At UKC we are all climbers and we understand the strong urge to be outdoors as the weather is finally improving.
Please proceed with caution though. More details.
Rocktype Sandstone (soft)
Altitude 55m a.s.l
Steve Williams at the Agglestone © steve taylor
The Agglestone is something of a mystery. How does a solitary giant sandstone boulder find itself in the middle of a heathland overlooking Poole Harbour?
The Agglestone has long been a venue for locals though in an effort to reduce wear and tear only scant details have previously been published. Continuing in this vein we have given the Agglestone a cursory mention only. The Southern Sandstone boys and girls have developed a nice set of ethics that are equally applicable to the similarly delicate Agglestone:
> No chipping, no brushing - use a rag instead.
> Use minimal chalk and clean away any excess.
> Clean the sand from your shoes before climbing and don't use pof.
> Don't drop litter.
Around 1969 the Agglestone drastically shifted. It was originally anvil shaped, with a flat top and slightly overhanging sides. Over the decades, the rock has continued tilting. The tilting is away from Studland and the original top is now a slab of about 45 degrees. All problems are affected, with those on the western sides becoming noticeably steeper!
The nature of the rock lends itself to eliminate problems and we have only described the most obvious features. The rock is rough, the bouldering is powerful and the landings excellent. So go there, respect the Aggle, be inventive and leave no trace.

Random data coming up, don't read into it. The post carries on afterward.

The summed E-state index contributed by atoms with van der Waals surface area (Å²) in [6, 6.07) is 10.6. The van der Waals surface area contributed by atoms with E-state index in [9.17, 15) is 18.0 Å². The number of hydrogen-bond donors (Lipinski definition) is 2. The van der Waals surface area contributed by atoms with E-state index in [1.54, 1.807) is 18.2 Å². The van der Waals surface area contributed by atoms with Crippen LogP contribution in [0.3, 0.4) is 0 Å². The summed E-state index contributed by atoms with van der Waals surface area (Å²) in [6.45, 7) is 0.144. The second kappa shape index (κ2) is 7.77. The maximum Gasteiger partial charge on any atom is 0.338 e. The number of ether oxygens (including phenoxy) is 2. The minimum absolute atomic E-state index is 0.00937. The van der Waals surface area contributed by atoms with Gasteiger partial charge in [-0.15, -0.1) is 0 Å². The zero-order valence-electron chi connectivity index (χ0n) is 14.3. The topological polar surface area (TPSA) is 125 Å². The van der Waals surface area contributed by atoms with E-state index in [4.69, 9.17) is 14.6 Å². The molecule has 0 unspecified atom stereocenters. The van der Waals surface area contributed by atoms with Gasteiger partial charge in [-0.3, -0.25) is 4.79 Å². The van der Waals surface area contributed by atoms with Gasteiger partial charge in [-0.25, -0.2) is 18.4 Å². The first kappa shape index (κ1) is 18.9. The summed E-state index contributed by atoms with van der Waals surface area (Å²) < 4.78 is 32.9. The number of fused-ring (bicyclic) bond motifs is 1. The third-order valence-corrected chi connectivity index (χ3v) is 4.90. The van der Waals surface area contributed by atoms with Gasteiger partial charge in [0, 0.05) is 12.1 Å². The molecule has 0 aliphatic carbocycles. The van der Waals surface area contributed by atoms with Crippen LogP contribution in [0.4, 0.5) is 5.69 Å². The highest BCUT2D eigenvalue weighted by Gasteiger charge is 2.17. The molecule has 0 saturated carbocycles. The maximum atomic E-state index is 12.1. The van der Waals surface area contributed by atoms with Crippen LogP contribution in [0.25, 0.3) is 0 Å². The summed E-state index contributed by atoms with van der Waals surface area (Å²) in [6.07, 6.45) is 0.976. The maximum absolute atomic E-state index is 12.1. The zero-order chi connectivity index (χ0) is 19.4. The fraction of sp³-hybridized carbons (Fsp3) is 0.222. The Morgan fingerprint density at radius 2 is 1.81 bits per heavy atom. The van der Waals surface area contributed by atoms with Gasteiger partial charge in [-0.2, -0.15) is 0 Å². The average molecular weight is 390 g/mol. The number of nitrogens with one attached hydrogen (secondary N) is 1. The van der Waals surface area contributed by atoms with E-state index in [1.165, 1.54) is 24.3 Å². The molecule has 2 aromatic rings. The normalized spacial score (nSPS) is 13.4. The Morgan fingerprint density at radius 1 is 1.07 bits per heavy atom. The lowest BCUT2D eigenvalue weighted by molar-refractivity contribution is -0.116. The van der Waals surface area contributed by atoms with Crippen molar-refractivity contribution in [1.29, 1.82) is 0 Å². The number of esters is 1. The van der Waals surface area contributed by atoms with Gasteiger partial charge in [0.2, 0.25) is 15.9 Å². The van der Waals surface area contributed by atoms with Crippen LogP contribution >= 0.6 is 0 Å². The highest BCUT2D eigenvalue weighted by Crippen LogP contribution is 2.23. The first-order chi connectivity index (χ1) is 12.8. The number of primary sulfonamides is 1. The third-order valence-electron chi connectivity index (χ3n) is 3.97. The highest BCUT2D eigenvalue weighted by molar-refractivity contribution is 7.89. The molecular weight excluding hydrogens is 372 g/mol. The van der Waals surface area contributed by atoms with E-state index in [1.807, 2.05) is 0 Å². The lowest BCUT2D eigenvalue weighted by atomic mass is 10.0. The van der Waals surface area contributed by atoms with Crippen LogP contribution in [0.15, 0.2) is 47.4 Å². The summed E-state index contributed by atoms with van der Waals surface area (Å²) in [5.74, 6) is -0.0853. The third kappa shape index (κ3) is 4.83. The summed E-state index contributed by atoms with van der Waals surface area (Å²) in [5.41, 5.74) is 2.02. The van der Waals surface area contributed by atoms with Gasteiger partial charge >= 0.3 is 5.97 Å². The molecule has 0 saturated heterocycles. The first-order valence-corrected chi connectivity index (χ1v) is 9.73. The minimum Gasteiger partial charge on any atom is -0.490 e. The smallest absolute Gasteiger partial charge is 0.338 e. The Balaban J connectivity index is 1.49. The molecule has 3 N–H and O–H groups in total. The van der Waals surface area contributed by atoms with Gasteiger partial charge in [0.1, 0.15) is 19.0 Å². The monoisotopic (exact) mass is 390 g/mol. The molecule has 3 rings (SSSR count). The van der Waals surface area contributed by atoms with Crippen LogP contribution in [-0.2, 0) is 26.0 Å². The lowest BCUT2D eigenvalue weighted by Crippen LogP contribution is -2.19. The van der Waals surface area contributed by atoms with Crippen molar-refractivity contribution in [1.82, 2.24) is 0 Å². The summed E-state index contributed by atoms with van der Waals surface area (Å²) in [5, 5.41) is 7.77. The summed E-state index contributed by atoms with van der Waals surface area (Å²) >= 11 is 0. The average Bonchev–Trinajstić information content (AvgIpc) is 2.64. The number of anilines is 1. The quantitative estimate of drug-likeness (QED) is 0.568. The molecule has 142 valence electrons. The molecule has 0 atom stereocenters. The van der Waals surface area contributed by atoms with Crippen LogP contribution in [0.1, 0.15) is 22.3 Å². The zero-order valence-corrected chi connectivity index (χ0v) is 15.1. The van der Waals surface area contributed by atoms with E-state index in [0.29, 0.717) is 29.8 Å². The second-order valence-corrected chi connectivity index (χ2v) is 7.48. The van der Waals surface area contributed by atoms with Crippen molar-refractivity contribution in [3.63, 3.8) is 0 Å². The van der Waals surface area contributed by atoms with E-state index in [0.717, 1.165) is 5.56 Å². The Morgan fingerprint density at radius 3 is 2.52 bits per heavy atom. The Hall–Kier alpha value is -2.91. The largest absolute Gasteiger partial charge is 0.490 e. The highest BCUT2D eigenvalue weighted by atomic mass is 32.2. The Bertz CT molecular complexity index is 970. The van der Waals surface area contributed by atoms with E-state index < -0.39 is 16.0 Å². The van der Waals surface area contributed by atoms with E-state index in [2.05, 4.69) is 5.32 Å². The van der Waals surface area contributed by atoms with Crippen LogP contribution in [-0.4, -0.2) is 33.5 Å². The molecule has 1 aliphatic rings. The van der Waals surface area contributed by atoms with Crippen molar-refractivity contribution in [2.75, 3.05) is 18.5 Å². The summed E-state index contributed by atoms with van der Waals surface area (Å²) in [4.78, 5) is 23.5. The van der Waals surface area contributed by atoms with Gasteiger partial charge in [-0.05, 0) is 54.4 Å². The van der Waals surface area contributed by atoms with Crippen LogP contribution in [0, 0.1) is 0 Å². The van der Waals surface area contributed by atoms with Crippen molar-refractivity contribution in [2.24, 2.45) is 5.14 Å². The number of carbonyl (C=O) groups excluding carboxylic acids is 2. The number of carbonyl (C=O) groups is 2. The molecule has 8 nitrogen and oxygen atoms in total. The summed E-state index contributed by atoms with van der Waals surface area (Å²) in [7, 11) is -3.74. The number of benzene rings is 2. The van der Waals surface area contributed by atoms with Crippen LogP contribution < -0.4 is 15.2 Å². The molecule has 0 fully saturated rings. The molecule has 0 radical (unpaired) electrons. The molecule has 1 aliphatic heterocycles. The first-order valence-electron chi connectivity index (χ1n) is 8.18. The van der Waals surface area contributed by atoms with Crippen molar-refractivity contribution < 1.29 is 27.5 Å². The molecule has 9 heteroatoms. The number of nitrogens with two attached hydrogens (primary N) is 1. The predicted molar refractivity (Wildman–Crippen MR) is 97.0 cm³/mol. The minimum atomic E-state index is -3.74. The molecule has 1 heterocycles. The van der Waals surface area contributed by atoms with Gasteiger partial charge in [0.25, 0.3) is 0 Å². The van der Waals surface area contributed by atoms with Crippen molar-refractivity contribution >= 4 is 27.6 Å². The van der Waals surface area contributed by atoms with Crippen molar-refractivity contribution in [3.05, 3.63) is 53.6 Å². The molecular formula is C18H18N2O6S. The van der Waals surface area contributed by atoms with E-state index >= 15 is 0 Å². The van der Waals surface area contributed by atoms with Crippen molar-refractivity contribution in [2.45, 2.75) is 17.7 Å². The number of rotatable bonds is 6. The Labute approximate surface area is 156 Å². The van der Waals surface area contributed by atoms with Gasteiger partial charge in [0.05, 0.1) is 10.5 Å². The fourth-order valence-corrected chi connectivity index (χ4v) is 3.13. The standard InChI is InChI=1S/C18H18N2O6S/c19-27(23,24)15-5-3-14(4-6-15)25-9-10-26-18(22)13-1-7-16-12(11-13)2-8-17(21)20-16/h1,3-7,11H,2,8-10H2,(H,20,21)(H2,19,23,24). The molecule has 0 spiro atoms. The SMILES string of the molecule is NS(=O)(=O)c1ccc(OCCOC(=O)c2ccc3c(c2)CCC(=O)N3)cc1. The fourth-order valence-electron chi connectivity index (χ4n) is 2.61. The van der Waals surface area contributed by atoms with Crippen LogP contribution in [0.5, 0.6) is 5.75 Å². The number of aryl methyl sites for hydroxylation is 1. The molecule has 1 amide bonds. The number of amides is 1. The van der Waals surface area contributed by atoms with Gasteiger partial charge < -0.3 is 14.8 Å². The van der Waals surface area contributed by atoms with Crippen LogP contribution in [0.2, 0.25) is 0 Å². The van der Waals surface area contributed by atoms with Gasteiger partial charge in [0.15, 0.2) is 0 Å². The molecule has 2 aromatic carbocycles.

From Corfe Castle - Leave the A351 just before Corfe Castle and take the B3351 under the railway bridge. Follow the B3351 to a 4-5 car lay-by 400m past the entrance to the Isle of Purbeck Golf Club.
From Poole (Ferry) - Follow the road from the ferry terminus through Studland village. Follow the road to a 4-5 car lay-by 900m past a turning to Swanage.
From the lay-by, go through a gate and follow the track northeast across the golf course. Pick up a bridleway signposted to the Agglestone. The bridleway is followed along the edge of the golf course to gates. Continue along the bridleway and the Agglestone will soon be in view.
An alternative approach, which is useful if combining with a beach visit, is from the road between Studland and the Knoll House Hotel to the north. The distance and time is about the same but can be a little boggy.
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